Ramadan Redux: Why I’m Doing It Again

I am blogging through Ramadan again, but at a new site: http://www.forthecommongreat.com.

I hope you will follow me through these 30 days of fasting again. Here is the first post from that site:

 

I’m not a sadomasochist. Really.

I don’t have a martyr’s complex either. I do not enjoy suffering.

With that off my chest, here’s my big news: I’m observing Ramadan again this year.

The experience last year was transcendent; I have never done anything so liberating, both socially or spiritually. (Feel free to peruse last year’s Ramadan posts, at www.newmethofesto.com.)

But there were some, shall we say, “side-effects.” Not everyone in my religious tribe was thrilled about my choice. There was backlash and resistance. That was painful. I have no desire to repeat any of that.

Things have changed since last year. I am in a different phase of ministry now, and am looking forward to observing Ramadan again. Put another way, I am free to pursue justice and make shalom with anyone who wishes to do the same.

I made it known last year that I wanted to fast for two reasons: one, to develop the spiritual discipline of fasting; and two, to stand in solidarity with American Muslims who struggle for acceptance and community. I wouldn’t say I “mastered” the Ramadan fast, but I did survive it. And I would like to go even further — I want to try again to live in the constant presence of God. I want to continue to push myself, to more wholeheartedly embrace the discipline of letting go, giving up, abstaining from.

Even more important, however, I need to continue to stand side by side with Muslims in my community. My experience last year revealed to me that a great number of Americans continue to hold misguided, uninformed, and dangerous opinions about Islam and its practitioners. I learned that too many Americans allow Fox News to tell them who their neighbor is.

If anything, Muslims need our support more than ever. As a person of faith, I have so much more in common with them than practically any other kind of person in our culture. My faith is enriched when I make real and vital connections with other people of faith, no matter what their particular faith looks or feels like.

I’m sad that Yaseen Sheikh no longer lives in my community; he moved to Baltimore earlier this year to take a new position at an Islamic school. But last year’s experience helped me make many new friends, like Nadim Bashir, the imam of East Plano Islamic Center, Amanda Quraishi of Mobile Loaves and Fishes, and countless others.

I will blog about Ramadan, of course, on a daily basis. I hope you will decide to follow along. This year, I plan to focus on the theme of justice and shalom, as they interrelate in Christian and Islamic tradition.

I fast, finally, For the Common Great.

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6 comments

  1. djdfr

    It is easier for me to follow and comment here. We are fasting also along with our brothers/sisters in the family of Abraham.
    I am blessed to be able to do this, I remind myself when another voice says this is stupid. :-)

  2. DALIA

    Hi Wes its amazing you are repeating the experience. I was born a muslim but began to truly discover it in the past 3 years. Once my cousin said to me when I was a child I thought God was a cloud and she asked what did I think he was? I couldn’t answer the question at that time and thought about it for days. Finally I realized that when I was a child I was very spiritual, I sort of just felt his presence in my heart. Everything I did I thought about him. He was not a separate entity that I had to try to picture what he was, my answer was finally that I was part of him and he was part of me. My cousin grew up to be a communist and furthest away from him as you could imagine. I could see how unhappy and lost she was but would never admit it.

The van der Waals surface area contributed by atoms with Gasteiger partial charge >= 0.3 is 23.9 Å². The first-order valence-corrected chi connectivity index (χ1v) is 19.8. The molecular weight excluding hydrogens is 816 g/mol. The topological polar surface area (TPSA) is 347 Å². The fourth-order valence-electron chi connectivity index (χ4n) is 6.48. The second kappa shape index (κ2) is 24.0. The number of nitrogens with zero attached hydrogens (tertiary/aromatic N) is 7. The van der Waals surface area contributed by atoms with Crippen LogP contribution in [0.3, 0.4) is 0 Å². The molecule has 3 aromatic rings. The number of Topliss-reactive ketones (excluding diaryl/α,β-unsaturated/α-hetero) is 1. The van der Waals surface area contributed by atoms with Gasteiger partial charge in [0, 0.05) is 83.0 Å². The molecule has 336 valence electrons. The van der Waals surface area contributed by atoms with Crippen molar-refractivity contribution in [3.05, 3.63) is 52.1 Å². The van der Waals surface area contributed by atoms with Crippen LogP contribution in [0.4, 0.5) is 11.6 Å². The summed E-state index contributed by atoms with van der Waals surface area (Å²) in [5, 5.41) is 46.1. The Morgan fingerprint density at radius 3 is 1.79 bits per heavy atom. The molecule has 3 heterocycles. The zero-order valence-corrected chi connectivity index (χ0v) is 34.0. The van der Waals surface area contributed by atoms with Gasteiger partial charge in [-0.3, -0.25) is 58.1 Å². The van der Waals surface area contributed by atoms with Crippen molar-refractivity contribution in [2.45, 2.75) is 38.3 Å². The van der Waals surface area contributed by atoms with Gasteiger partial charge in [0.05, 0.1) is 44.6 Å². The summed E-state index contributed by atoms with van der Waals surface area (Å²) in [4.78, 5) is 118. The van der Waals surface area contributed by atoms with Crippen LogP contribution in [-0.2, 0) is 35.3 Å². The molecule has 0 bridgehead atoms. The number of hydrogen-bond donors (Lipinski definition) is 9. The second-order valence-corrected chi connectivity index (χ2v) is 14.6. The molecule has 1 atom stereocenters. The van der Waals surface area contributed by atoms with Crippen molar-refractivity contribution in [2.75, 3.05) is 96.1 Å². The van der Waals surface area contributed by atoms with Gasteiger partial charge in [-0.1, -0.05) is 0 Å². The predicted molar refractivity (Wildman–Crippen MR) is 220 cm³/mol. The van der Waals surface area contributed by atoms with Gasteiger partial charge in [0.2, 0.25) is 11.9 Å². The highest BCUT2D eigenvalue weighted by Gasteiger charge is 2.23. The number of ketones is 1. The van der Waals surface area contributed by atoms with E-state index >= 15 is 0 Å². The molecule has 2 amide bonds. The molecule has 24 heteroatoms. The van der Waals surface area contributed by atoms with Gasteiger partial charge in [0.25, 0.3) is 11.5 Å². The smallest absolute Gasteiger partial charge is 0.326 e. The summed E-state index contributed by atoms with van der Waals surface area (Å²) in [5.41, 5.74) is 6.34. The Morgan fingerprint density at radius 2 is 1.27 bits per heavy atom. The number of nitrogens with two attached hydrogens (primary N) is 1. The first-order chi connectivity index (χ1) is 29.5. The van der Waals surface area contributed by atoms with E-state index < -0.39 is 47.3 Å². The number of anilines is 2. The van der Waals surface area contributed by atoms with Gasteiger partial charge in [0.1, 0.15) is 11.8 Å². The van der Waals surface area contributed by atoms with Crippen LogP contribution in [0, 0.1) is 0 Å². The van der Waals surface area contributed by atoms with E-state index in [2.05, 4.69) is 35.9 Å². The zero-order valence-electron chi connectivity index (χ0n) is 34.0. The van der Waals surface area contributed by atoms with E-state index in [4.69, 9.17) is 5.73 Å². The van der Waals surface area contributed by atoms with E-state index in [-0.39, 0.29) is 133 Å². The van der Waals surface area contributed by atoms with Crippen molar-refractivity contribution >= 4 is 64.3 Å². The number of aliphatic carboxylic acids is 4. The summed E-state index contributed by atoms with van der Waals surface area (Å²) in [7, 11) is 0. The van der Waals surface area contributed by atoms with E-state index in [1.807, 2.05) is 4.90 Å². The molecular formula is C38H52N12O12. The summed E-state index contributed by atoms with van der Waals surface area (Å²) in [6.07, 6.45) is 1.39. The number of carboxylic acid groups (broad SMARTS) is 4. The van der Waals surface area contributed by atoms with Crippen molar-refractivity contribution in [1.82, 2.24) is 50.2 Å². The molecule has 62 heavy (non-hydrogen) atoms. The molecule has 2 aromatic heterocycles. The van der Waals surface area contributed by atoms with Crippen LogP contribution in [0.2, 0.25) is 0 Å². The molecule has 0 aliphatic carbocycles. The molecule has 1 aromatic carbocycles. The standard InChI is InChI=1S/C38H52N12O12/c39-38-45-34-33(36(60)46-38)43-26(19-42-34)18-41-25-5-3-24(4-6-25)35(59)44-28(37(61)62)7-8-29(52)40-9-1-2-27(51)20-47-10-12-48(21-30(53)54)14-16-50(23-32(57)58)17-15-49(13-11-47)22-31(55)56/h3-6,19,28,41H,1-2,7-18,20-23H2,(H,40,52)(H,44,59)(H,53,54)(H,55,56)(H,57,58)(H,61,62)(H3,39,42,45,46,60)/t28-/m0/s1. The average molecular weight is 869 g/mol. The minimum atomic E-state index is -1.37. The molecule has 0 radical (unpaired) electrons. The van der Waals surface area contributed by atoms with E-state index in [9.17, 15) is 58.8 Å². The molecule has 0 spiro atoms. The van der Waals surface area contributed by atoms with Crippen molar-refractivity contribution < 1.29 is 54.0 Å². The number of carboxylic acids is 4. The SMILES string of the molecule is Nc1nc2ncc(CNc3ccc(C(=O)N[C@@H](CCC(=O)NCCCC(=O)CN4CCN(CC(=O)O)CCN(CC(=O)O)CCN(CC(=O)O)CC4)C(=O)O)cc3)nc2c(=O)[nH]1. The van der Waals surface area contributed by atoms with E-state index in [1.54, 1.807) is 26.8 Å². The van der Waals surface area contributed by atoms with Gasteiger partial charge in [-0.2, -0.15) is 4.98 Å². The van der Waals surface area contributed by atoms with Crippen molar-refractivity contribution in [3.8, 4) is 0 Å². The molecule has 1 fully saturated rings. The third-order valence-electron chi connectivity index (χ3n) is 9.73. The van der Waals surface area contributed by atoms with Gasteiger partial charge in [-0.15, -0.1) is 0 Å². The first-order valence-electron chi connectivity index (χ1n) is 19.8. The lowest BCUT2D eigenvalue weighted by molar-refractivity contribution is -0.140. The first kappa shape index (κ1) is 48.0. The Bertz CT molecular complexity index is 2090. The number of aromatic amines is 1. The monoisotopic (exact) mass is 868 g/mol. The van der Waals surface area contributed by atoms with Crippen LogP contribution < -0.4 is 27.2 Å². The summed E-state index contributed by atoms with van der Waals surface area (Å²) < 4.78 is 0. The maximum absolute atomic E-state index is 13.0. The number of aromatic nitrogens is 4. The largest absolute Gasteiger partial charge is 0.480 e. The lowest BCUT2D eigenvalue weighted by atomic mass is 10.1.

So with this thought in mind I started to feel Ramadan more than just a fast. What an amazing month,I laugh inside when people worry about it as physical fasting. My feeling about it is like leaving this world to enter a different world of quite and calm. Few blessed days that we as humans are privileged to even be able to observe. I feel like I am inside this perfect size room with just the perfect light coming in and the right temperature. I pray more for some strange reason and read more from the quran than usual. To prove it I noticed that during other times outside this month all types of worship is so much harder to keep up with. I keep asking myself why Ramadan, I dont understand. Why do I wake up for Fajur prayer so energized when a day before Ramadan I did not. Why I can give up that wonderful cup of coffee in a heartbeat for Ramadan. For me I do everything I did during a normal day including working out as if nothing changed. I work my 10 hours shift with a smile and keeping everyone around me happy. My conclusion is that these are no normal calendar days Wes, I always felt things in my heart and I can feel this too.
    When Ramadan is over here is what I feel, suddenly the perfect size room has windows and they open up bringing in more light than needed, I can hear the noise too coming from the streets outside, like that blessed feeling is gone. Now God says you are on your own, I brought myself and blessings to you for a few days. Now try to keep finding me, try to keep getting closer, it will be a lot harder, but keep remembering how you did it during those blessed days. Maybe you could keep up. But no feeling ever comes closer to what I feel during this month for many days in a raw.
    We are privileged to observe this month and for a chance to be in his presence.

    • Ruqayyah

      ASA, one of the most beautiful descriptions of this month I have ever read. Thank you. I am going to save it, Insh.

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